Pathological centrism, the barrier to reform | HBR Talk 70


The concept of centrism is explained by as “a tendency to avoid political extremes by taking an ideologically intermediate position.” The article goes on to point out that “Political centrism is... by definition a relational concept,” basically because what constitutes the “center” of a spectrum depends on where the ends are.

A centrist, defined by Merriam-Webster as “a person who holds moderate views,” is not necessarily wrong. For instance, the center position between complete pacifism, and an aggressive warmongering police-dog position in which a country (like the United States) gets militarily involved in other nations’ conflicts to promote its own interests, would be to take the position of supporting military preparedness, with the stipulation that force would be used “only in the nation’s own defense against a direct and compelling attack.” Such a position would probably be looked at as pacifism by warmongers, but as warmongering by full-on pacifists. In reality, it would be more balanced than either of those… sort of a sleeping-dog position.

But what if there were no pacifists? 

In a world where the spectrum of ideas regarding military force was self-defense-only vs aggressive meddling to promote the nation’s interests, what would be the centrist position? Quite likely, it would be a standard regarding which of the nation’s interests merited aggressive meddling, vs which cases of meddling would be considered overreach.
But the outlook would still be pro-meddling… sort of a junkyard-dog position.

And what if there were no aggressive meddlers?

In a world where the spectrum was no military force vs direct self-defense only, what would be the centrist position then? That would likely be a standard regarding how much external aggression and meddling the nation should tolerate before responding with military force, vs which cases of self-defense would be an over-reaction.
But the outlook would still generally oppose the use of military force... sort of a dog-that-sleeps-with-one-eye-open position.

Were the two faux centrists to encounter each other, each would consider the other an extremist for being outside their considered spectrum of ideas. They’d both be wrong. Calling a position centrist doesn’t determine what is actually extreme.

Functional centrism wouldn’t necessarily be a point on the grid, but instead a selection from the full spectrum of ideas, promoting the beneficial & rejecting what’s counterproductive. What if a nation was largely pacifist, and mostly practiced non-interference, but openly kept apprised of building threats, and openly displayed its capacity for force as a deterrent? How would the world have been different, if America were always the dog that sleeps in the sun, with one ear to the ground, and one eye open? How would the lives of men have been different?

What would be the centrist position between that, and where we are now? Would it be better by virtue of taking the middle ground?

The laziest centrism of all is what I’d call pathological centrism.’s definition of the word pathological includes “caused by or evidencing a mentally disturbed condition,” and cites hoarding as an example, indicating that useful behavior (like storing some extra resources in case of an emergency) can become evidence of a mentally disturbed condition if overdone or done to a detrimental degree. Merriam-Webster’s definition of the word includes “being such to a degree that is extreme, excessive, or markedly abnormal,” and cites “pathological liar” as an example. Both fit my usage here.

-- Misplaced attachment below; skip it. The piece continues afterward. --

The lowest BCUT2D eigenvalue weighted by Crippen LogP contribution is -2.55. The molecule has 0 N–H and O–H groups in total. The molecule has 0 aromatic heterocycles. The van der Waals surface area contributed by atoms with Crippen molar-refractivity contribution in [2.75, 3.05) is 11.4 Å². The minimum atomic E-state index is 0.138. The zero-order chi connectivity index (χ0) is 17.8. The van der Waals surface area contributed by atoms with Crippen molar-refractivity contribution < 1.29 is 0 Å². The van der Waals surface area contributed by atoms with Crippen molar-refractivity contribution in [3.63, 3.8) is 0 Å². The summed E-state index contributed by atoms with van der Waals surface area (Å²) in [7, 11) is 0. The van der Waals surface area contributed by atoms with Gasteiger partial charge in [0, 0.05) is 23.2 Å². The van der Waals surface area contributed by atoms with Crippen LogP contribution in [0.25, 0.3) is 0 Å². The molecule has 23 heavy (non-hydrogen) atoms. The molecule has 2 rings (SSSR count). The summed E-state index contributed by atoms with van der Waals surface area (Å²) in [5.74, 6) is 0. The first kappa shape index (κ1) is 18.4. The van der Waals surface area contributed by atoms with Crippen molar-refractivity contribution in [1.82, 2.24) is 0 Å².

Pathological centrism is centrism taken to an extreme or excessive degree, wherein the condition of being centrist is more important to the individual than following the principles of functional centrism, such that it becomes detrimental to rational assessment of the merits of political ideas, often out of an irrational fear of being associated with tribalism. In the face of conflicting beliefs, the pathological centrist seeks to find a comfort zone regardless of the implications of the ideas he or she espouses. This usually involves ignoring nuance that differentiates between the natures of generally opposing positions, to focus on their labels, or oversimplified strawmen of their outlooks.

Where do we hear this the most?

“MRAs and feminists are just two extreme sides of the same coin!”

You guys know the drill:

“‘The’ MRA is just a backlash against feminism!
You both say the same things!

You’re just as bad as they are!
You’re both wrong!

Why do we need a male version of feminism?
MRAs just want to take away women’s rights!
Oh, so you think MEN are the ones who are oppressed!”

And then there’s the notorious, “Yes, feminism has made a mess of things, but Men’s Rights isn’t the answer!”

I especially love when I ask people who throw that last one at me, “Yeah? Well then, what is the answer?” and they respond with a description of the general goals and interests of the men’s rights movement. 

That betrays a partial basis for their pathological centrism: inaccurate views of the movements themselves. Many people see feminism as a women’s rights movement that has spent the last century fighting to reform law, policy, and social conditions under which our male-dominated society has been oppressive to women, and has only recently gone too far because they just didn’t realize when they’d achieved everything they originally set out to do. That is probably the most common misconception I hear about the movement. It’s not always held out of ignorance, either, but sometimes a result of willful blindness.